Super JAG (Sep, 1954)
BACK in 1948 the first few Jaguar XK-120 roadsters were shipped to this country from merry old England. This was shortly after a prototype model had clocked a speed of more than 130 mph in a test run. In the years that followed this sleek sports car proceeded to make quite a name for itself, both in competition and on the road, topping off the whole thing with two spectacular wins in the famed Le Mans races of 1951 and 1953. The latter Le Mans cars were actually modified versions known as XK-120 C Jags and now there is an entirely new model of the fabulous “C”—truly a super Jag.
Built originally as a competition car for the 1954 Le Mans contest, this latest buzz-bomb from Coventry weighs less than 1,700 lbs. and features a newly-designed XK-120 engine that develops better than 250 hp. These two factors alone make for a remarkably low weight-to-power ratio and account for the top speed of over 170 mph.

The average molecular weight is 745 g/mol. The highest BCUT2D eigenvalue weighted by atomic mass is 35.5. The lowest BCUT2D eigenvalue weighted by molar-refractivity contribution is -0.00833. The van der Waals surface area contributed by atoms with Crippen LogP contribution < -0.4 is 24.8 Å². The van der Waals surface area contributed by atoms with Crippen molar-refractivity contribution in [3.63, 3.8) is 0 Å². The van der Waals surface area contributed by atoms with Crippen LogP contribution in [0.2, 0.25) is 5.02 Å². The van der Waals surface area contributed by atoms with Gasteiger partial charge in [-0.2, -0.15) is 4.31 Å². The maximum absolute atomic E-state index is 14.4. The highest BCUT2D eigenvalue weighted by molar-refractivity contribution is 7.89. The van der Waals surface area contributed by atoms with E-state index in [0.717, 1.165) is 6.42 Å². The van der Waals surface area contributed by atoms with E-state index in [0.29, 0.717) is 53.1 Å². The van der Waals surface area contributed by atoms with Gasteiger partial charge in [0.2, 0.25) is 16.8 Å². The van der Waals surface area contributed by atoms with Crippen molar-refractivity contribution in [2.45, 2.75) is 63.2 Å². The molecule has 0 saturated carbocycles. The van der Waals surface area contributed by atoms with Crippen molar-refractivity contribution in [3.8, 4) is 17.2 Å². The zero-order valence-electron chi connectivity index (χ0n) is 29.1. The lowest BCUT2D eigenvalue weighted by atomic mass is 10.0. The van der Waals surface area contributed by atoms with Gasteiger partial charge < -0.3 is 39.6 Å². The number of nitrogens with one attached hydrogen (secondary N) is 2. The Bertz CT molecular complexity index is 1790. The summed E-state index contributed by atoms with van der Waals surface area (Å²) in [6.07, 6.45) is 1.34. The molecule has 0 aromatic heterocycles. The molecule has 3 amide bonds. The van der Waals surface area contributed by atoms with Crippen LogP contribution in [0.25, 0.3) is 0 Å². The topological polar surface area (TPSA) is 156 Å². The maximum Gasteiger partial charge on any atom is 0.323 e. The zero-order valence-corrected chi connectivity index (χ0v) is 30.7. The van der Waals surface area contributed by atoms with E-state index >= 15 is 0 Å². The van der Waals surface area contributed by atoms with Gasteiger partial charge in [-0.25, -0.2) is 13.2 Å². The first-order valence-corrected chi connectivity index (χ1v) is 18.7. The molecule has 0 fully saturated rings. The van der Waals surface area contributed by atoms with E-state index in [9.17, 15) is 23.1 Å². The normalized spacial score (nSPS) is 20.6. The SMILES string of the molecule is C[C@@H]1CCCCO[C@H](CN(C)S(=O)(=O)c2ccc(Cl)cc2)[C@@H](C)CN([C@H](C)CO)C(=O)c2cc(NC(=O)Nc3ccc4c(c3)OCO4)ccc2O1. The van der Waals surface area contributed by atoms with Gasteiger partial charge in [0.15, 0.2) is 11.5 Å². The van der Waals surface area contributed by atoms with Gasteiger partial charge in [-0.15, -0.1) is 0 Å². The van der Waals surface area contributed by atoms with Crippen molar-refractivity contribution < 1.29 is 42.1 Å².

But speed isn’t the only consideration in a sports car. Other equally important factors are the handling characteristics-dependent on suspension and balance—and braking power. The new Jag has torsion-bar suspension on all four wheels and solves the problems of balance and weight all in one fell swoop by employing a unique and newly patented form of unitary construction carried out in magnesium alloy and embodying stressed-skin principles, with a fabrication of rectangular-section tubes to support the front nacelle. The brakes are Dunlop disk, extremely efficient and almost entirely resistant to fading.
A notable feature of the new engine, used by Jaguar for the first time, is dry-sump lubrication aided by an oil cooler. The entire power unit is mounted 8 deg. from the vertical.
Leading dimensions are: wheelbase 90 in.; front and rear track, 50 and 48 in.; overall length 154 in.; and width 65% in.